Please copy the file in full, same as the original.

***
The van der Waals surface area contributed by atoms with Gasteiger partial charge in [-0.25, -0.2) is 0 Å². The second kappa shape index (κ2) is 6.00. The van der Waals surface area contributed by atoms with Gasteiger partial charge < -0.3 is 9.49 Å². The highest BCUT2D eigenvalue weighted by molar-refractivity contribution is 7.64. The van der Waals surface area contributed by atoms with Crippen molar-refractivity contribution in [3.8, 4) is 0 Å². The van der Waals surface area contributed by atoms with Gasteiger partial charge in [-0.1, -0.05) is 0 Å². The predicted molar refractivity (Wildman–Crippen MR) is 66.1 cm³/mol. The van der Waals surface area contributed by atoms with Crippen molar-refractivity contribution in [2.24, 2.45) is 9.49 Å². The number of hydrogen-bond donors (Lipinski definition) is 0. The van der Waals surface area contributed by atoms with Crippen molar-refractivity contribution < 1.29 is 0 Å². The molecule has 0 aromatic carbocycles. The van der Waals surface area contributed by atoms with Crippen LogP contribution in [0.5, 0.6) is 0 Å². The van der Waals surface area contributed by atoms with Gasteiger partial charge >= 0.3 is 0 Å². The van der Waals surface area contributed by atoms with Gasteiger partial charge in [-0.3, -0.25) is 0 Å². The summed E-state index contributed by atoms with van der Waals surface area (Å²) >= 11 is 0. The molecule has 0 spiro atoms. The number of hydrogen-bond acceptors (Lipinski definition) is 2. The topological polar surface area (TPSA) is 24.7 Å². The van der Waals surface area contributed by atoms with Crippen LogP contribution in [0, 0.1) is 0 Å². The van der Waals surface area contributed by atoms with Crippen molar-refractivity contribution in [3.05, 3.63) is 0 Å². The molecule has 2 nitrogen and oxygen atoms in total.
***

The van der Waals surface area contributed by atoms with Gasteiger partial charge in [-0.25, -0.2) is 0 Å². The second kappa shape index (κ2) is 6.00. The van der Waals surface area contributed by atoms with Gasteiger partial charge < -0.3 is 9.49 Å². The highest BCUT2D eigenvalue weighted by molar-refractivity contribution is 7.64. The van der Waals surface area contributed by atoms with Crippen molar-refractivity contribution in [3.8, 4) is 0 Å². The van der Waals surface area contributed by atoms with Gasteiger partial charge in [-0.1, -0.05) is 0 Å². The predicted molar refractivity (Wildman–Crippen MR) is 66.1 cm³/mol. The van der Waals surface area contributed by atoms with Crippen molar-refractivity contribution in [2.24, 2.45) is 9.49 Å². The number of hydrogen-bond donors (Lipinski definition) is 0. The van der Waals surface area contributed by atoms with Crippen molar-refractivity contribution < 1.29 is 0 Å². The molecule has 0 aromatic carbocycles. The van der Waals surface area contributed by atoms with Crippen LogP contribution in [0.5, 0.6) is 0 Å². The van der Waals surface area contributed by atoms with Gasteiger partial charge >= 0.3 is 0 Å². The van der Waals surface area contributed by atoms with Gasteiger partial charge in [-0.3, -0.25) is 0 Å². The summed E-state index contributed by atoms with van der Waals surface area (Å²) >= 11 is 0. The molecule has 0 spiro atoms. The number of hydrogen-bond acceptors (Lipinski definition) is 2. The topological polar surface area (TPSA) is 24.7 Å². The van der Waals surface area contributed by atoms with Crippen LogP contribution in [0, 0.1) is 0 Å². The van der Waals surface area contributed by atoms with Crippen molar-refractivity contribution in [3.05, 3.63) is 0 Å². The molecule has 2 nitrogen and oxygen atoms in total.